The U.S. Department of Homeland Security announced the 90-day project Monday in a memo, saying it will begin in Texas and Michigan, but the plan is to expand it nationally.
U.S. Customs and Border protection will collect swabs from people apprehended by U.S. Border Patrol at the Canadian border in or near Detroit, as well as people detained at the official port of entry at Eagle Pass, Texas, across from Piedras Negras, Mexico.
In Detroit, people as young as 14 will be subject to DNA collection.
The memo explained U.S. citizens and permanent residents holding a “green card” who are detained could be subject to DNA testing, as well as asylum seekers and people entering the country without authorization. Refusing to submit DNA could lead to a misdemeanour criminal charge, the document said.
Petra Molnar, who is the acting director of the University of Toronto’s Faculty of Law’s International Human Rights Program, explained to Global News that the program is concerning on many levels
“I think it’s definitely an example of how hard-line and draconian the policies in the U.S. in particular are turning when it comes to immigration, custody and detention,” she said.
“The actual operational reality of it is hugely problematic, as well, because we don’t know what the parameters are and where it will begin and end.”
She noted that the DNA testing could affect anyone from U.S. residents and citizens to asylum seekers to Canadians driving across the border for a weekend getaway.
“That’s one of the things that I think is unclear about this super problematic policy,” Molnar said. “It’s incredibly over-broad, and we don’t know who would actually be affected.”
Molnar noted that collection of personal information, detentions and questioning tend to target vulnerable minorities and racialized populations in particular.
The government memo acknowledged that the DNA its agents collect may not be immediately useful.
Agents plan to take saliva swabs of detained people, then mail them to the FBI. By the time the results are processed, the memo said, the people in question may have already been released, deported or transferred to another federal agency.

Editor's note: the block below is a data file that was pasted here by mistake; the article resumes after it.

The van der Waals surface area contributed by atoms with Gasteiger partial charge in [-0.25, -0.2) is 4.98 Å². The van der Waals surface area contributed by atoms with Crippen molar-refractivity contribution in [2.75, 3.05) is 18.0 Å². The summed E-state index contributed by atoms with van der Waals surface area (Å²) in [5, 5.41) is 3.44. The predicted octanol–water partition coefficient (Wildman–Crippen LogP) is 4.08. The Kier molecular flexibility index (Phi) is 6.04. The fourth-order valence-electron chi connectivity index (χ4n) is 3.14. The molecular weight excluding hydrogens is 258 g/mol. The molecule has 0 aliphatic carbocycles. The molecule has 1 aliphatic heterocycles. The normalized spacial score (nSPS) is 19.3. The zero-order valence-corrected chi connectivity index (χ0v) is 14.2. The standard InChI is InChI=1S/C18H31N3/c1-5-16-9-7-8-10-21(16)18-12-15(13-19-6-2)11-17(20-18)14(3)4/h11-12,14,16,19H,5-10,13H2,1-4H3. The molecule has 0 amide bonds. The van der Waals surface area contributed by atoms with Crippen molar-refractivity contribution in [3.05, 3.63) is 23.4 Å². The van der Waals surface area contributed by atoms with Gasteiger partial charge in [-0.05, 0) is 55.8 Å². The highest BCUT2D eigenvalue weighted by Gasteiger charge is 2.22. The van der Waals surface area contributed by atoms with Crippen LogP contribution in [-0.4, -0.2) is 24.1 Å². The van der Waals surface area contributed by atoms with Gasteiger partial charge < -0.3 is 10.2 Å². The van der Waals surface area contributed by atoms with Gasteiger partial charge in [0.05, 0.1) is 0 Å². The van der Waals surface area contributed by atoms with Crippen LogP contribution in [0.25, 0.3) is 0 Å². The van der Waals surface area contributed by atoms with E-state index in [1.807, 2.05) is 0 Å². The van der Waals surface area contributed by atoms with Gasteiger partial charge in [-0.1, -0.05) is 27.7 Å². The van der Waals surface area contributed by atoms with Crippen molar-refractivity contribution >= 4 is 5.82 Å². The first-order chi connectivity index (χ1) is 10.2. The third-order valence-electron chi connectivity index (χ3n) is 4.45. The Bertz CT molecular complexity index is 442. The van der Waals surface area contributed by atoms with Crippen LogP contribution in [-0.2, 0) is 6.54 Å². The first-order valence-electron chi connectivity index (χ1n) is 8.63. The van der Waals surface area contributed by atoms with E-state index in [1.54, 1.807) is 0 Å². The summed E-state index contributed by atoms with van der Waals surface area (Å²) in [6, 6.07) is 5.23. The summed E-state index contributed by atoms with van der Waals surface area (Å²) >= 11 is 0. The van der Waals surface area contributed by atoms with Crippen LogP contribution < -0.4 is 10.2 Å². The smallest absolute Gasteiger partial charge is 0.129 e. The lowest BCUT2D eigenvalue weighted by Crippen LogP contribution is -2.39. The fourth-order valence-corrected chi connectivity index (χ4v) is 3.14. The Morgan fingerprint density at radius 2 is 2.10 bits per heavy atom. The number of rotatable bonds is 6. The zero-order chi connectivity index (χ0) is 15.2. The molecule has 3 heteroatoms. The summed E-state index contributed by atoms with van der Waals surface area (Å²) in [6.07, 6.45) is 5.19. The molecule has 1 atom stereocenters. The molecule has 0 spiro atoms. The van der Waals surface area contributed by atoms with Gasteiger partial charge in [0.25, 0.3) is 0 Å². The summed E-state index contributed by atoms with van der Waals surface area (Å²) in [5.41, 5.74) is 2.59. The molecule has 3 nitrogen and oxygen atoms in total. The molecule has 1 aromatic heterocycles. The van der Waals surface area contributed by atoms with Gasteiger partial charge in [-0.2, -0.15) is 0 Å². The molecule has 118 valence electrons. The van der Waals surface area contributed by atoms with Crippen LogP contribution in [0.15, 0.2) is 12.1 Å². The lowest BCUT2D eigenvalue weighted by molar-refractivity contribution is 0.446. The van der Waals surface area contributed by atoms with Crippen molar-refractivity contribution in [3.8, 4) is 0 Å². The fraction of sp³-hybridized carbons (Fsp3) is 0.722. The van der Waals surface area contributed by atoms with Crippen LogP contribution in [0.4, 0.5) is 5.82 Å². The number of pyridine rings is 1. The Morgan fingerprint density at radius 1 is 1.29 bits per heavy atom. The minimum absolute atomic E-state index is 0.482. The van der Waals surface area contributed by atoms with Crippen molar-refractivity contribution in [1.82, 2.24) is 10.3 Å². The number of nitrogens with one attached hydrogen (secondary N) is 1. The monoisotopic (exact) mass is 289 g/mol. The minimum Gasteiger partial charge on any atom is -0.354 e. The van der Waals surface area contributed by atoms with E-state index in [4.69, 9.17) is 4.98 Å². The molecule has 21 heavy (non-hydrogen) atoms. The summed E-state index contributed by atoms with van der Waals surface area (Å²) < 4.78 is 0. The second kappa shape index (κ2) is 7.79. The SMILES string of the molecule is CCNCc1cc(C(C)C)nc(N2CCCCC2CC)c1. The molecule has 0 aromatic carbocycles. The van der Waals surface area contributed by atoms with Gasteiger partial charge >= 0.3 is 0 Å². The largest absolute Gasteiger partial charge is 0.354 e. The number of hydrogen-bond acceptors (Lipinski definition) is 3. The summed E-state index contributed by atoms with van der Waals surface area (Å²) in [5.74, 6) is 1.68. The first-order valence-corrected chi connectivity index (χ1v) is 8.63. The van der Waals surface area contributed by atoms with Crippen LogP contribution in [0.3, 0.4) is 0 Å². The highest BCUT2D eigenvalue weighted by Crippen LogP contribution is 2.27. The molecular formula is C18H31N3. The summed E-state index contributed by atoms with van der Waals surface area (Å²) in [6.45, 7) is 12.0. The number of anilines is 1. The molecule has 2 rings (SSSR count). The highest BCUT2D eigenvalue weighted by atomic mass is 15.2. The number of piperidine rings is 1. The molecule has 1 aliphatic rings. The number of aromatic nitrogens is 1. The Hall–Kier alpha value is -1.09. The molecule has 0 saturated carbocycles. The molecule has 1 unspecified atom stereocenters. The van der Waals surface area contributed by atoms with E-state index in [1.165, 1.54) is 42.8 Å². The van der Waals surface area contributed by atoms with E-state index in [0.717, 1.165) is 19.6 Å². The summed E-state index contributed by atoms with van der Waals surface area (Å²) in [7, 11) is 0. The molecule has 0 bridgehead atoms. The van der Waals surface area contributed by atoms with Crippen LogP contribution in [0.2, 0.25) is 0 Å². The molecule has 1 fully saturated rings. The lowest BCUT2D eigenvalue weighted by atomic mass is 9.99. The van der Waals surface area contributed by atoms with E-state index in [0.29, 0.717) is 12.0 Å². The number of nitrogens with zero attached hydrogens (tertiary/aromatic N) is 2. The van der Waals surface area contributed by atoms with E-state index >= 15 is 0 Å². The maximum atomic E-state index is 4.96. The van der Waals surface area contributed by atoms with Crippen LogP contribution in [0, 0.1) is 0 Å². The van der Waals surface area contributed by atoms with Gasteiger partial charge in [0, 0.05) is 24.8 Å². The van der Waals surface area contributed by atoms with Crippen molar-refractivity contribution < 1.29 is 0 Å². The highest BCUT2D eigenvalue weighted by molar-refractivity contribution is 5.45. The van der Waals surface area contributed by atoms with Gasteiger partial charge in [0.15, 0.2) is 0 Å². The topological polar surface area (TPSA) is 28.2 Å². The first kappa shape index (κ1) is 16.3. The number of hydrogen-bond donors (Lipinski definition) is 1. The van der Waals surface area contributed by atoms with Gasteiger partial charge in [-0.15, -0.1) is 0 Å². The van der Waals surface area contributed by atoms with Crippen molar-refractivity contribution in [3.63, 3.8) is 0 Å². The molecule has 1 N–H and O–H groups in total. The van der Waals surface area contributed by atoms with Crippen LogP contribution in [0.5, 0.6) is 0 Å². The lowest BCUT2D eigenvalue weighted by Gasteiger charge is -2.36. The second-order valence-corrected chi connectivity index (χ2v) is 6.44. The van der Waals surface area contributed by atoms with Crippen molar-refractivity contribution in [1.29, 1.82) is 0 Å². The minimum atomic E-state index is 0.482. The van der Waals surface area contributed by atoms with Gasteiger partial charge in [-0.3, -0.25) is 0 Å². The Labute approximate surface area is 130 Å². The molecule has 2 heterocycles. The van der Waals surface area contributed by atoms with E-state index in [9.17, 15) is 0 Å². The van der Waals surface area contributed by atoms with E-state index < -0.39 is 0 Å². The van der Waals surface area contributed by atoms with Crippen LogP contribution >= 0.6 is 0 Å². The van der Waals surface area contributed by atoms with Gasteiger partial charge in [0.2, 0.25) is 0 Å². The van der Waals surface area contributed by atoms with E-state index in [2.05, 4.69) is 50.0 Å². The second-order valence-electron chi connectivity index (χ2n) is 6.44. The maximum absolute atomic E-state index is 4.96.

While the U.S. government says agents won’t take DNA from people entering the country legally or those being held for further questioning, the CBP has wrongfully accused Americans of entering the country illegally in the past.
The move also comes just weeks after the U.S. military warned its members against taking any popular direct-to-consumer genetic ancestry tests, citing privacy and surveillance concerns in a memo.
“Exposing sensitive genetic information to outside parties poses personal and operational risks to service members,” the Dec. 20 memo said.
Molnar said she expects the multiple concerns surrounding the project to prompt legal challenges.
The American Civil Liberties Union has already raised concerns about it.
Stephen Kang, an attorney for the ACLU, questioned whether the U.S. was creating “a DNA bank of immigrants that have come through custody for no clear reason.”
“It raises a lot of very serious, practical concerns, I think, and real questions about coercion,” Kang said.
While concerning, Molnar noted that this isn’t the first instance of biometrics being used for such purposes. Similar use of DNA and biometrics have raised concerns in the past.
U.S. President Donald Trump’s administration announced last year it would seek to expand its use of biometrics to stop migrant adults from bringing children and falsely posing as parents.
In May 2019, the Canadian Border Services Agency said it would create a national guide for using DNA tests to identify some detainees — but it had been doing so since at least 2016.
There have also been reports of Chinese authorities collecting DNA, fingerprints and other health information of residents, particularly the persecuted Uighur Muslim population.
— With files from The Associated Press